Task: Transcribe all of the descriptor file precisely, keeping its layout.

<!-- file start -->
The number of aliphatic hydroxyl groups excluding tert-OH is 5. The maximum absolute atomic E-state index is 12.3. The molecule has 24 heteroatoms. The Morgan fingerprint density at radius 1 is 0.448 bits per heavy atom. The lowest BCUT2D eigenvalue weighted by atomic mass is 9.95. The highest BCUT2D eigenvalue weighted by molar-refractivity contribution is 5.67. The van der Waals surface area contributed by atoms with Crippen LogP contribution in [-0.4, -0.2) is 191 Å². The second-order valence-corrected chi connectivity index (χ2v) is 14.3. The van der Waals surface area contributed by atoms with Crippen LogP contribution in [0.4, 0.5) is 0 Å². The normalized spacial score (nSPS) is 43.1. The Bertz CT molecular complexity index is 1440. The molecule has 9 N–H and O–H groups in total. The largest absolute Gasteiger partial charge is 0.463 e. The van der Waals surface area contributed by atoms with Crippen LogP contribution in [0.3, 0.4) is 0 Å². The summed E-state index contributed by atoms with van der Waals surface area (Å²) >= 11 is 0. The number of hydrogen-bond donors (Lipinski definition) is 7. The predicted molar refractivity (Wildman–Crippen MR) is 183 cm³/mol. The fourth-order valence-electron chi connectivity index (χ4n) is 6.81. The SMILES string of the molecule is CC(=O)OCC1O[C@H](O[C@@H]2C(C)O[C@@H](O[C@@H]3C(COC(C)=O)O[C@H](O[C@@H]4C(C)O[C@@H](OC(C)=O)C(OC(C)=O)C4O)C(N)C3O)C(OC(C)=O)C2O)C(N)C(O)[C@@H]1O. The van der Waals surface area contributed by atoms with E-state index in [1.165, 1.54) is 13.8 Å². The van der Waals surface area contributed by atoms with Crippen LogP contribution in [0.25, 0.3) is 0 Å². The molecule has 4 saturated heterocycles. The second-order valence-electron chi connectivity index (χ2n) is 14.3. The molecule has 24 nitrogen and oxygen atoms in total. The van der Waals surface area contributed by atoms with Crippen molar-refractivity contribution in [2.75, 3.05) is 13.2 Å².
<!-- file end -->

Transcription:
The number of aliphatic hydroxyl groups excluding tert-OH is 5. The maximum absolute atomic E-state index is 12.3. The molecule has 24 heteroatoms. The Morgan fingerprint density at radius 1 is 0.448 bits per heavy atom. The lowest BCUT2D eigenvalue weighted by atomic mass is 9.95. The highest BCUT2D eigenvalue weighted by molar-refractivity contribution is 5.67. The van der Waals surface area contributed by atoms with Crippen LogP contribution in [-0.4, -0.2) is 191 Å². The second-order valence-corrected chi connectivity index (χ2v) is 14.3. The van der Waals surface area contributed by atoms with Crippen LogP contribution in [0.4, 0.5) is 0 Å². The normalized spacial score (nSPS) is 43.1. The Bertz CT molecular complexity index is 1440. The molecule has 9 N–H and O–H groups in total. The largest absolute Gasteiger partial charge is 0.463 e. The van der Waals surface area contributed by atoms with Crippen LogP contribution in [0.3, 0.4) is 0 Å². The summed E-state index contributed by atoms with van der Waals surface area (Å²) >= 11 is 0. The number of hydrogen-bond donors (Lipinski definition) is 7. The predicted molar refractivity (Wildman–Crippen MR) is 183 cm³/mol. The fourth-order valence-electron chi connectivity index (χ4n) is 6.81. The SMILES string of the molecule is CC(=O)OCC1O[C@H](O[C@@H]2C(C)O[C@@H](O[C@@H]3C(COC(C)=O)O[C@H](O[C@@H]4C(C)O[C@@H](OC(C)=O)C(OC(C)=O)C4O)C(N)C3O)C(OC(C)=O)C2O)C(N)C(O)[C@@H]1O. The van der Waals surface area contributed by atoms with E-state index in [1.165, 1.54) is 13.8 Å². The van der Waals surface area contributed by atoms with Crippen LogP contribution in [0.25, 0.3) is 0 Å². The molecule has 4 saturated heterocycles. The second-order valence-electron chi connectivity index (χ2n) is 14.3. The molecule has 24 nitrogen and oxygen atoms in total. The van der Waals surface area contributed by atoms with Crippen molar-refractivity contribution in [2.75, 3.05) is 13.2 Å².